To secure a place at the best schools or universities in the UK, students are often required to sit an entrance exam. Through our private tuition service, we can help your child pass exams and get a place at the school or university of your choice.
In the UK, schools, colleges and universities use entrance examinations to select students for admission. It is more common for secondary schools (11 – 16 year olds), sixth form colleges (16 – 18 year olds) and universities (18 years old and above) to require students to pass exams or achieve a particular score, but many independent primary schools (5 – 11 year olds) also require students to sit an exam too.
Due to increasing demand for limited places at the UK’s best schools, colleges and universities more and more parents and students are turning to private tuition for help with exam preparation.
Since 2006 we have helped hundreds of students secure offers from the best schools in the UK by providing them with private tuition to help them prepare for exams.
We ensure that students are matched with private tutors who fully understand the content of the relevant entrance exam.
For example, we will pair a student who is applying for Eton, Winchester College, Charterhouse School or Rugby School with a private tutor who is familiar with the entrance exam for those schools. Equally, we will pair university students with teachers who have first-hand knowledge of the exams they will be sitting.
The private tutors we work with will also coach students for any interviews that may be part of the entrance exam or admissions process.
Our experienced private tutors understand that preparing for exams and interviews requires working on different skills:
To best cover all these different aspects the private tutors we work with take a holistic approach to exam preparation, from assessing student’s level and developing an action plan to applying teaching techniques that build confidence and ensure students feel positive when taking entrance exams and interviews. Some of our tutor profiles are available here.
Children who are 7 and 8 years old sit the 7+ exam and 8+ exam respectively. They are both competitive selection exams for entry into Year 3 and Year 4 and are used by many of the top schools in the UK.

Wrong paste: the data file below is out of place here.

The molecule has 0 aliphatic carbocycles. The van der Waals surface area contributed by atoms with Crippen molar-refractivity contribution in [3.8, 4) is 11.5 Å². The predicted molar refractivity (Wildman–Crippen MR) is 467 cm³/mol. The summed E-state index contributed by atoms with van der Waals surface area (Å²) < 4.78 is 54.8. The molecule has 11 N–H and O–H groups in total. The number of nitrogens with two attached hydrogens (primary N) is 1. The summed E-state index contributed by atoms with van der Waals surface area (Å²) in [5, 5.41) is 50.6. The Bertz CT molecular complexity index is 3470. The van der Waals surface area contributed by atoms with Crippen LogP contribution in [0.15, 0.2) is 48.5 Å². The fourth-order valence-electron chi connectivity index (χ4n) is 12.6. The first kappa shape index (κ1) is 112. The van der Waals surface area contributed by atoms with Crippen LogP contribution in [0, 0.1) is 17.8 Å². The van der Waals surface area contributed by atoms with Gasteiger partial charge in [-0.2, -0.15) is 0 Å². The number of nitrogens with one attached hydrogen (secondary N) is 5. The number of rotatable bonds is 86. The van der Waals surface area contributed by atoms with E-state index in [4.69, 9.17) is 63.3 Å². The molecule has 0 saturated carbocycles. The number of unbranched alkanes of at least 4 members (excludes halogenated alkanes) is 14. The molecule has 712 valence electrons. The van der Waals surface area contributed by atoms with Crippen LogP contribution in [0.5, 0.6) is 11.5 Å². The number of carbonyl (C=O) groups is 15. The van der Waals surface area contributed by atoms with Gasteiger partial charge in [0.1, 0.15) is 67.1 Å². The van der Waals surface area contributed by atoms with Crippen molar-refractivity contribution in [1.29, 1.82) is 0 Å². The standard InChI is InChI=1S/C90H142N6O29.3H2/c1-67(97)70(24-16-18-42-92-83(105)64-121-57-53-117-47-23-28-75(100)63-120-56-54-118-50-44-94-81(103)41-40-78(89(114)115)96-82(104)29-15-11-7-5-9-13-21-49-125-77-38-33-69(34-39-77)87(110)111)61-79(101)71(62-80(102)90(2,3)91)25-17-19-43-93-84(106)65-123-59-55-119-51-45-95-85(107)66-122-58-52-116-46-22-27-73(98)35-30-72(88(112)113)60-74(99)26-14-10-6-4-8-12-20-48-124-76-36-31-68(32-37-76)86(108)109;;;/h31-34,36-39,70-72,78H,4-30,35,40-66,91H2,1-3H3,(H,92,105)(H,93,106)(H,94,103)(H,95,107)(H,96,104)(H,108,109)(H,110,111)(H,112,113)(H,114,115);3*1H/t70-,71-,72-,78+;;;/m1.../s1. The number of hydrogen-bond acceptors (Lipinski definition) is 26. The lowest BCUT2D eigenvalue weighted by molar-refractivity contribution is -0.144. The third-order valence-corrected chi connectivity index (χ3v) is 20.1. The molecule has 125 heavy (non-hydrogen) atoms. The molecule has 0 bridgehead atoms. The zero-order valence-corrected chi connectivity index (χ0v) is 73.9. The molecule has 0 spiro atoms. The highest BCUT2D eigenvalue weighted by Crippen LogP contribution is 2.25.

Primarily, the 7+ and 8+ exams test maths and English, including mental arithmetic, spelling, memory and dictation. However, some schools also include a “reasoning paper” which tests a child’s ability to explain a subject verbally and in writing and some schools may also conduct an interview with candidates.
The 11+ is an examination for grammar schools taken by some school pupils in the last year of primary school when they are 10 years old.
The test can vary from school to school but essentially there are four different “disciplines” used for the 11+ exam – verbal reasoning, non-verbal reasoning, mathematics and English.
Private schools use the 13+ exam (often called “Common Entrance”) to select year 9 students. The 13+ exam varies greatly between schools and there is often little common ground on what each school assesses or what they expect from candidates.
However, although schools set their own exams independently of each other, they generally cover maths, English and science. Many schools also include verbal and/or non-verbal reasoning and ancient and/or modern languages and humanities.
GCSEs are available in a huge number of subjects and are taken by school students aged 14–16, at a level below A level. GCSEs normally take two years and students take the final exams when they are 16 years old.
The grades achieved at GCSE help determine what students will study at A level (high school), many School Sixth Forms or Further Education Colleges ask for candidates to have at least five GCSEs, and GCSE results may ultimately determine what they go on to study at university.
Students take A Level qualifications in years 12 and 13, after completing their GCSEs. There are more than 40 different A level subjects, most students study three or four A Levels which they choose whilst still working towards GCSEs. To take A levels, students generally need at least five GCSEs but this varies according to each school or college. Offers from the top UK universities are normally based on a candidate’s A level grades, for example some may require students to have achieved A*AA or AAB before they can apply.
For other universities A Level grades are converted into UCAS points — with the higher grades scoring higher points. University courses require a certain number of UCAS points, which can depend on the popularity of the course and the standard of grades that the university requires.
Some universities and colleges require that students pass an admissions test as well as achieving particular grades at A Level. The nature of the tests will vary greatly depending on the university and the subject a student wants to study. Generally, they test the student’s knowledge of the subject they are applying to study, but they usually include more general aptitude and awareness tests too. The best and most popular universities will also conduct interviews with students applying for a place.
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